WASHINGTON (JTA) – When the Department of Homeland Security convened a terror attack simulation for national Jewish leaders, they returned again and again to last month’s deadly shooting attack on a historic black church in Charleston, South Carolina.
Last week’s simulation, known as a “tabletop” exercise, posits a possible attack, depicted as a series of news bulletins on a fictitious all-news channel. A moderator solicits responses and questions. There have been numerous such simulations in recent years at the state and national levels.
Although the exercise was based on recent attacks on Jewish institutions in the United States and abroad, it was the shock of the shooting at Charleston’s Emanuel AME Church on June 17 that informed many of the questions. That attack, which killed nine worshippers, went to the heart of the tension that has defined worship in the era following the Sept. 11, 2001 attacks, participants and organizers said: how to balance security with deep-seated religious traditions of welcome.
“I’ve witnessed discussions about what the presence of security personnel outside faith-based institutions can mean and how it can be foreboding,” Alejandro Mayorkas, the deputy Homeland Security secretary, told JTA in an interview after the exercise, which he attended.
The event took place in an office building here and was off the record.
Prior to the simulation, top Jewish leaders at the session also met with Jeh Johnson, the Homeland Security secretary. The Jewish Federations of North America, representatives of the major Jewish religious streams, the Conference of Presidents of Major American Jewish Organizations and the Anti-Defamation League were among the organizations represented at the exercise. Along with the Department of Homeland Security, representatives from the FBI and state agencies also participated.
Organizers, including the Secure Community Network, the security arm of national Jewish groups, tweaked the program in recent weeks to include discussion of the Charleston attack. However, the church massacre’s most striking component, the way in which the shooter exploited a welcome-all-comers event, was absent from the simulation.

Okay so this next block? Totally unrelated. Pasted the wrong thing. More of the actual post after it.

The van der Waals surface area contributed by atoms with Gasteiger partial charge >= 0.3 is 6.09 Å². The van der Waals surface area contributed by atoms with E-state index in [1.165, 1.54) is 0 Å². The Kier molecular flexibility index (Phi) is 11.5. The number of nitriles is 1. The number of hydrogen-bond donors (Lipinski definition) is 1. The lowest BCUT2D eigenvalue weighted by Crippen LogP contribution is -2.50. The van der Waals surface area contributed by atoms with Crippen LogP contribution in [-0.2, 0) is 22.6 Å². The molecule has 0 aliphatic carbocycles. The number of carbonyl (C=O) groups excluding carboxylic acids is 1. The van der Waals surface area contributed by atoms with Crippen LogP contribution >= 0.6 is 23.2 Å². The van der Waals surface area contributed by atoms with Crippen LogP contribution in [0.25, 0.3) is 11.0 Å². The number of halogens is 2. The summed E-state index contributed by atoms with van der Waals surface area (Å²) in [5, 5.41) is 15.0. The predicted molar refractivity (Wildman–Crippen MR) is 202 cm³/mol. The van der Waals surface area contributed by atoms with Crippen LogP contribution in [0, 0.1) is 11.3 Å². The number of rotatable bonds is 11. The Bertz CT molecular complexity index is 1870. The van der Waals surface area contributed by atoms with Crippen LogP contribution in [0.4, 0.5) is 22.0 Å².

Dylann Roof, the 21-year-old alleged killer, had attended a Wednesday night prayer meeting for an hour before he began shooting congregants with a handgun. Roof is thought to hold white supremacist views.
With Jewish ritual holding welcome-the-stranger parallels, the Jewish community leaders and law enforcement officials wondered whether any amount of training may have waylaid the Charleston attacker, however well prepared the targeted institution might be.
“Houses of worship were at one time off limits to mass murder,” Paul Goldenberg, SCN’s director, told JTA. Attackers “are now looking at these institutions as a soft target and Achilles’ heel.”
SCN and Homeland Security have worked to create a security environment at U.S. Jewish institutions that does not impinge on everyday activity. The goal, Goldenberg says, is to avoid the extensive security checks that are prevalent at Jewish institutions in Europe. Preventing an atmosphere of barricades in the United States was critical not just for the American Jewish community, but for the broader community as well.
Training sessions run by Goldenberg’s SCN have prepared Jewish community officials across the country to spot suspicious behavior and objects, and Homeland Security funding has allocated grants for nonprofits that have improved security at Jewish institutions through the additions of barriers, security cameras and other measures. Jewish institutions have received more than 90 percent of the $164 million disbursed since 2005.
William Daroff, the Washington director of the Jewish Federations of North America, said the need for awareness was especially acute among American Jewish communities.
“We are at greater risk, we have a greater responsibility for situational awareness to make sure we are keeping our community safe,” said Daroff, who attended the session.
One message hammered into session participants was the importance of forming relationships with law enforcement at the local level — a relationship often absent overseas.
Dov Ben Shimon, the executive director of the Jewish Federation of Gretaer Metrowest in New Jersey, said he seized the opportunity of the Washington event to deepen his relationship with New Jersey state law enforcement, which was represented there, too. “I came out of the conference with a renewed and heightened understanding of importance of collaboration and communication on all levels,” he said.
Homeland Security’s Mayorkas, noting that he was about to visit Israel, where he is to sign an agreement this week to jointly research prevention of cyberattacks, said the general awareness there of security threats was one the United States might one day emulate.
“The general population in Israel, by virtue of its history, has a deep understanding of the security threat and it is ingrained in them, part of their daily life,” he said.